Sometimes I wonder about taking a FIC or TriMark door handle, putting all the measurements into a CAD program using calipers, then hitting a place that does metal sintering so they can make a door handle exactly like their offerings... but made out of Iconel 690. That way, it will take a lot more than just pot metal fatigue to break the handle.
This is one of my peeves with the RV industry. A RV should at least be either up to the grade of a car lock or a lock on a house front door, because a rig does both functions. It needs to have at least a key as secure as the average "laser-cut" keys on most car locks (well, "laser-cut" keys are not really modern... coin lockers had that type of mechanism called Bell locks since the 1970s.)
I've had good luck with Malwarebytes as the only AV program on a machine. It does one thing which few AV utilities do, and that is block malware server IP addresses. This way, even if the servers have 0-day attacks, it won't cause an infection since the bad stuff never gets downloaded in the first place.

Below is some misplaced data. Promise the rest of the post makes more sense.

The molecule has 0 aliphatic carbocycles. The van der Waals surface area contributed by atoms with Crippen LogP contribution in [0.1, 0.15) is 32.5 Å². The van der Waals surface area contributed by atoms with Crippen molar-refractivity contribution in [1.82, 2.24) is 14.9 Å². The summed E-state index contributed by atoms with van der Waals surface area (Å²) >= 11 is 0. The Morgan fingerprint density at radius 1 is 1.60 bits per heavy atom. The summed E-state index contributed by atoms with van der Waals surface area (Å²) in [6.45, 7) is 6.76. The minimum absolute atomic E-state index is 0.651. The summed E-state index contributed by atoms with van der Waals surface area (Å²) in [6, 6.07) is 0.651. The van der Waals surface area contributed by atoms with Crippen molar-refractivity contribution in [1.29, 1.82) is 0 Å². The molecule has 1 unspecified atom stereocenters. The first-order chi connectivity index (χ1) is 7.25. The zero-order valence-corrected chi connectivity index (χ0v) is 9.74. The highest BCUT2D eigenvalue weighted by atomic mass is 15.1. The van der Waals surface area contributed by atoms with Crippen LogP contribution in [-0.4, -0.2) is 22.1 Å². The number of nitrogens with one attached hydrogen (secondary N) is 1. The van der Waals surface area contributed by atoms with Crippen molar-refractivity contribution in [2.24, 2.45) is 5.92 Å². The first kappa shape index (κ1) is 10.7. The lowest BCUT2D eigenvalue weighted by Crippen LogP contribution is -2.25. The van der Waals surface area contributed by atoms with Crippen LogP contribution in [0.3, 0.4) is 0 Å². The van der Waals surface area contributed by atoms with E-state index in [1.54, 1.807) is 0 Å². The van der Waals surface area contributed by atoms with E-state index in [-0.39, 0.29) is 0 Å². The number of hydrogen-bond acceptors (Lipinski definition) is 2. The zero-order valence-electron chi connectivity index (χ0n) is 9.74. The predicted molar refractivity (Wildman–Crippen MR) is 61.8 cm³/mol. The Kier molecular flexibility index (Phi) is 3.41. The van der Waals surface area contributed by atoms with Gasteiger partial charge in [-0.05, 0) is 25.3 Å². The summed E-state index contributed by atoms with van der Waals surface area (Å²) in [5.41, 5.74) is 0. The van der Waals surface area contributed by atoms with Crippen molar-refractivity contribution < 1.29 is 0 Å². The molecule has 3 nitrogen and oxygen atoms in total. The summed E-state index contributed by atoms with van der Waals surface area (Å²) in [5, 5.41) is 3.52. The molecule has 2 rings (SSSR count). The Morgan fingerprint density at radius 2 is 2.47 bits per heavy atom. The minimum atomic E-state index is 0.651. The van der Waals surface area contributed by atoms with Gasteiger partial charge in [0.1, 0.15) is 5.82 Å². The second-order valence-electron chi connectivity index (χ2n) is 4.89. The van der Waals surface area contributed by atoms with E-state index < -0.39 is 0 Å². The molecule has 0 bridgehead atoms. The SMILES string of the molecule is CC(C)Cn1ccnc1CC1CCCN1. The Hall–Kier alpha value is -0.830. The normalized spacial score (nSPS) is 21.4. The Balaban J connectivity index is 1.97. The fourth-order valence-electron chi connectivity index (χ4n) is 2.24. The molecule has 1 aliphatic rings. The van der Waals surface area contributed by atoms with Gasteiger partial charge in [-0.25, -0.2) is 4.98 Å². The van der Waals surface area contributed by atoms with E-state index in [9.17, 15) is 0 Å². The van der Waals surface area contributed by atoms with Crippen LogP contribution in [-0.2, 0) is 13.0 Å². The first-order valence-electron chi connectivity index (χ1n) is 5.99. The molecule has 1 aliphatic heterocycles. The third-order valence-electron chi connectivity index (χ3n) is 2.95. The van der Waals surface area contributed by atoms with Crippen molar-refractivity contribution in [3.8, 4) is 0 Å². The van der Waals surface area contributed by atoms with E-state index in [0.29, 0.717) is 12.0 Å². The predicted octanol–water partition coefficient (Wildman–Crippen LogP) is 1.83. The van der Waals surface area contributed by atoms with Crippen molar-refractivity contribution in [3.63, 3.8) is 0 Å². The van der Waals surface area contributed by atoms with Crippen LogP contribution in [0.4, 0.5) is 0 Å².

Other than Malwarebytes and Spyware Blaster (which doesn't run in the background, but sets killbits), I'd focus on sandboxing the Web browser over trying to find the best AV stuff. Most infections tend happen due to a compromise of the browser or its add-ons, so stopping that is imperative, well before the AV software has to step in.
I've seen some webbing that supposedly won't snap... but after seeing those cables snap, I don't want to take a maker's guarantee as a 100% thing.
This is a good thread... I should see about a heavy duty wench I can bring out to get unstuck, especially if I go with a low clearance MH like the ones on the Ducato/ProMaster chassis.
I'm grumpy in general, but I try to make posts worth reading. One can find reviews and specs on items easily... but good opinions, first-hand, are hard to find on the Internet, so that makes these forums worth reading. For example, one can compare two things that do the same thing, and find that people who used item "A" hate it, while item "B" is passable.